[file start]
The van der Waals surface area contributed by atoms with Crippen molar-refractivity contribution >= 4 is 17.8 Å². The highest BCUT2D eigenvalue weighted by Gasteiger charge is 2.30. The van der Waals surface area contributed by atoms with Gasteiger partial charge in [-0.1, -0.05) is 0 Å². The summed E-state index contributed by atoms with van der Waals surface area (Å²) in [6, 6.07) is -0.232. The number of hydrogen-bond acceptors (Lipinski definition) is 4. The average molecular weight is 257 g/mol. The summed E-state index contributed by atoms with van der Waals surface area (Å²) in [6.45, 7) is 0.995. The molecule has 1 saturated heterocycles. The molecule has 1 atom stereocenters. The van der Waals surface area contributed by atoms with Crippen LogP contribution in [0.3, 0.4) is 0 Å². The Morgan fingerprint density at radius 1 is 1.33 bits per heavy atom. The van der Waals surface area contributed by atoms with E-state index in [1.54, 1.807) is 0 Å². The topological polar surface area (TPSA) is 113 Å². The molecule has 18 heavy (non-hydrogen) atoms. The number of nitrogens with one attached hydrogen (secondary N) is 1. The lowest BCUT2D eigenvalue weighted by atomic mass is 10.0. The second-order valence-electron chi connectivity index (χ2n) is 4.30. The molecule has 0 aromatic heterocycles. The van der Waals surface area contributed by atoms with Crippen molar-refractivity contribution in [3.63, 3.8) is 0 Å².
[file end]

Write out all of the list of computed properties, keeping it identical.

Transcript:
The van der Waals surface area contributed by atoms with Crippen molar-refractivity contribution >= 4 is 17.8 Å². The highest BCUT2D eigenvalue weighted by Gasteiger charge is 2.30. The van der Waals surface area contributed by atoms with Gasteiger partial charge in [-0.1, -0.05) is 0 Å². The summed E-state index contributed by atoms with van der Waals surface area (Å²) in [6, 6.07) is -0.232. The number of hydrogen-bond acceptors (Lipinski definition) is 4. The average molecular weight is 257 g/mol. The summed E-state index contributed by atoms with van der Waals surface area (Å²) in [6.45, 7) is 0.995. The molecule has 1 saturated heterocycles. The molecule has 1 atom stereocenters. The van der Waals surface area contributed by atoms with Crippen LogP contribution in [0.3, 0.4) is 0 Å². The Morgan fingerprint density at radius 1 is 1.33 bits per heavy atom. The van der Waals surface area contributed by atoms with E-state index in [1.54, 1.807) is 0 Å². The topological polar surface area (TPSA) is 113 Å². The molecule has 18 heavy (non-hydrogen) atoms. The number of nitrogens with one attached hydrogen (secondary N) is 1. The lowest BCUT2D eigenvalue weighted by atomic mass is 10.0. The second-order valence-electron chi connectivity index (χ2n) is 4.30. The molecule has 0 aromatic heterocycles. The van der Waals surface area contributed by atoms with Crippen molar-refractivity contribution in [3.63, 3.8) is 0 Å².